According to a study that monitored 6,500 Americans for two decades, people who report drinking problems in their past are more than twice as likely to develop memory problems later in life.
Researchers at the University of Exeter in England distinguished those with a history of drinking problems by asking four questions. If a person answered “yes” to two of the following, they were grouped among those with a history of drinking problems: Have you ever felt you should cut down on your drinking? Have people ever annoyed you by criticizing your drinking? Have you ever felt guilty about drinking? Have you ever had a drink first thing in the morning?
Participants were initially screened in their 50s and 60s, then had follow-up cognitive assessments every two years from 1996 to 2010. The 6,500 Americans followed in the study were all born between 1931 and 1941.
Just 16% of the participants reported a drinking problem in their past. When given a word-recall test, people in that group were far more likely to show memory problems, according to the findings published in the American Journal of Geriatric Psychiatry.
Researchers say that the memory loss is likely caused by the shrinking of certain matter in the brain due to excessive alcohol consumption. Alcohol also inhibits the brain’s absorption of necessary vitamins. This reaction is not the same as what happens to a brain affected by Alzheimer’s Disease.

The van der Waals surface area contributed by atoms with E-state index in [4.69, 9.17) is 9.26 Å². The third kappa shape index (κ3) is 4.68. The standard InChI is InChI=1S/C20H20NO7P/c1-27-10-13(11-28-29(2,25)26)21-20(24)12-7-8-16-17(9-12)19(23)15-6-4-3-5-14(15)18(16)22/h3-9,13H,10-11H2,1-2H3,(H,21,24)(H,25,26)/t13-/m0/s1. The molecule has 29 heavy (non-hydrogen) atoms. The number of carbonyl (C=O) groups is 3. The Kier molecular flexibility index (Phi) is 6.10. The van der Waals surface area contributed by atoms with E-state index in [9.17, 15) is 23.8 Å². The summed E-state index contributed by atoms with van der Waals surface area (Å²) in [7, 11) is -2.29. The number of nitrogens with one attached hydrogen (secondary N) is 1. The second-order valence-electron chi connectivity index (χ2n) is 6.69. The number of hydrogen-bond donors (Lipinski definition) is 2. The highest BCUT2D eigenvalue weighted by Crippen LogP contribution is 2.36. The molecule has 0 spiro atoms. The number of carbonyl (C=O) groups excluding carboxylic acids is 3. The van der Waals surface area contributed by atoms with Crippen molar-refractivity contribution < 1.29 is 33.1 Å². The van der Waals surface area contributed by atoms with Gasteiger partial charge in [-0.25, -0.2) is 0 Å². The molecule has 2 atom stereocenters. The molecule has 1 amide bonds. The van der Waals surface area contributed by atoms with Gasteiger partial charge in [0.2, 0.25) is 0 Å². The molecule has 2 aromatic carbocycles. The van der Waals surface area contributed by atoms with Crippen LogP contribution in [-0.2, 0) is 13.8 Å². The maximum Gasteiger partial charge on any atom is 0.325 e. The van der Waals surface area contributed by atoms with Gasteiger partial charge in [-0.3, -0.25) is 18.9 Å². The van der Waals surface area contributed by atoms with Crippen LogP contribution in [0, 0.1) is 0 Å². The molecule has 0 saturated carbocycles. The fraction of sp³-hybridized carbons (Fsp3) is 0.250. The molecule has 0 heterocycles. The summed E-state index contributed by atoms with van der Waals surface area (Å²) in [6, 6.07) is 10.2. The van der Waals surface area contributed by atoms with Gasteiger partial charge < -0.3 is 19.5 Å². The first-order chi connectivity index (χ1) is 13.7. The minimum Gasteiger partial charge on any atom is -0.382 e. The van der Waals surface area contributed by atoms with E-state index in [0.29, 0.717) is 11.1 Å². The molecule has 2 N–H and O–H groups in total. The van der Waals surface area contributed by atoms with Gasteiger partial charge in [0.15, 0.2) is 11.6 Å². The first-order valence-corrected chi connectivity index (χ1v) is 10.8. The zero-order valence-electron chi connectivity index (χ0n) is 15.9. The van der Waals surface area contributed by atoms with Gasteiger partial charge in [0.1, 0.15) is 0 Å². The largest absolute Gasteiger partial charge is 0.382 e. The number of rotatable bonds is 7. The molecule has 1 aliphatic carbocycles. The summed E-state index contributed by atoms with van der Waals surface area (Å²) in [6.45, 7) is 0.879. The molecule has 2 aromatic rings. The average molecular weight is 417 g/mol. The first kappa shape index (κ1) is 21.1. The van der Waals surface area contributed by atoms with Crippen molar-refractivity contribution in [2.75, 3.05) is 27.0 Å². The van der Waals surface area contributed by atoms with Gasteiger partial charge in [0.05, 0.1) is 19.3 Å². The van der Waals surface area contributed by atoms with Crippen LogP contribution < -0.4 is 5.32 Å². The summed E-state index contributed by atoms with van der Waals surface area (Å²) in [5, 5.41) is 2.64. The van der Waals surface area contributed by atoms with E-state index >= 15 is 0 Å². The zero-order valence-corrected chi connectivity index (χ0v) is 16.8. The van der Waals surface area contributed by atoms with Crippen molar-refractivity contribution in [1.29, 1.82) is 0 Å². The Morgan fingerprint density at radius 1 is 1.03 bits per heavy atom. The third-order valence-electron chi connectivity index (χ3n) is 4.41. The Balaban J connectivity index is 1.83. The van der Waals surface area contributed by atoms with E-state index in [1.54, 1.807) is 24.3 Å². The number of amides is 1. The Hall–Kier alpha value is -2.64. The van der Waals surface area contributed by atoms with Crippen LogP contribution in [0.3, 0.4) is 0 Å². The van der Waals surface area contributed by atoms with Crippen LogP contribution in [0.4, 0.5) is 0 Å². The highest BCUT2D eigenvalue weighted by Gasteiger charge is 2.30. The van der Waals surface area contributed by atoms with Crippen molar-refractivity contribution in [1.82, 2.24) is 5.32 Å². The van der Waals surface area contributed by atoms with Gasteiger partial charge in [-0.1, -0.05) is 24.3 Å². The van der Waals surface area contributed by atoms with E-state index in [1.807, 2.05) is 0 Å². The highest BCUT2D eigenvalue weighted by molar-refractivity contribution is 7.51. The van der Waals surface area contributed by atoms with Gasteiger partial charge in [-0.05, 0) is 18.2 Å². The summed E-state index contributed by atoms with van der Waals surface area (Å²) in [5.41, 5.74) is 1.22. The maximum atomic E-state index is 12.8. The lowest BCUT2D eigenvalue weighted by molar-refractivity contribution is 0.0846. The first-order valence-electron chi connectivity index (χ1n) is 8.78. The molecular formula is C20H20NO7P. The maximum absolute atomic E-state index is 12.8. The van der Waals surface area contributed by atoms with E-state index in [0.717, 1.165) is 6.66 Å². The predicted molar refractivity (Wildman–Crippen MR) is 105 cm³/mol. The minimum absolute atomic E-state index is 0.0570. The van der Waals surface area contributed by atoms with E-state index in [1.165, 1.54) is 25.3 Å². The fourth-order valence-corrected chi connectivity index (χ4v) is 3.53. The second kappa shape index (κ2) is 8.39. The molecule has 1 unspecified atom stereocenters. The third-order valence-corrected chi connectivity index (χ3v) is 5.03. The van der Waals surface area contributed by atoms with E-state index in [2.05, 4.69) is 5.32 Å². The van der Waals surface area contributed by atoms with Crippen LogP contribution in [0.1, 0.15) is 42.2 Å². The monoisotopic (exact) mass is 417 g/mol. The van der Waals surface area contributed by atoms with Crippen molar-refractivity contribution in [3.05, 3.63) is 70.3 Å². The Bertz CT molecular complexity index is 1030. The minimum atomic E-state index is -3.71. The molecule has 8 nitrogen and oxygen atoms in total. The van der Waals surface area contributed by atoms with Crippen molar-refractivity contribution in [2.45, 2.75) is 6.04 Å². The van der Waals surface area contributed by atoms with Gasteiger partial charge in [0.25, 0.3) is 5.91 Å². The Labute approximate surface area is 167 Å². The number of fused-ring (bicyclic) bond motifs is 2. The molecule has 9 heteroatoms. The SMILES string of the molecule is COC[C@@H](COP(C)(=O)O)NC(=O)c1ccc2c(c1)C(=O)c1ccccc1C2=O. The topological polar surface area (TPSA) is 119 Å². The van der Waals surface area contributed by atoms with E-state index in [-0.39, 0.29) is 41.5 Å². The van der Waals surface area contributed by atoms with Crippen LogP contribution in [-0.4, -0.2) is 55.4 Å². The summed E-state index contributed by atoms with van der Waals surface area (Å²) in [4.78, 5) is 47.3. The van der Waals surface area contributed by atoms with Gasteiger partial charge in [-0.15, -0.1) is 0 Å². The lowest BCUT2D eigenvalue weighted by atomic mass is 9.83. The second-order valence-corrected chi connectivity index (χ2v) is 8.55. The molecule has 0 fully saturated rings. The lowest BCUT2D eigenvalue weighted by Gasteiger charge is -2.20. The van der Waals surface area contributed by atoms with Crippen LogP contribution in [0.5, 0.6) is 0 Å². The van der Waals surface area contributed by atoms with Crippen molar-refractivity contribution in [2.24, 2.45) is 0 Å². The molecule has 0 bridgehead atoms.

Beyond this particular study, memory expert P. Murali Doraiswamy of Duke University suggests that alcohol-related cognitive damage may be reversible. “One in three cases of cognitive impairment in late life are potentially preventable with regular exercise, cutting down on drinking, losing unwanted pounds, getting regular sleep and giving up smoking,” said Doraiswamy.
So far, it is unclear whether it matters when, in a person’s life, the drinking problem occurred. Authors of the study note that this is just one part of the puzzle and we know relatively little about the consequences of early alcohol consumption.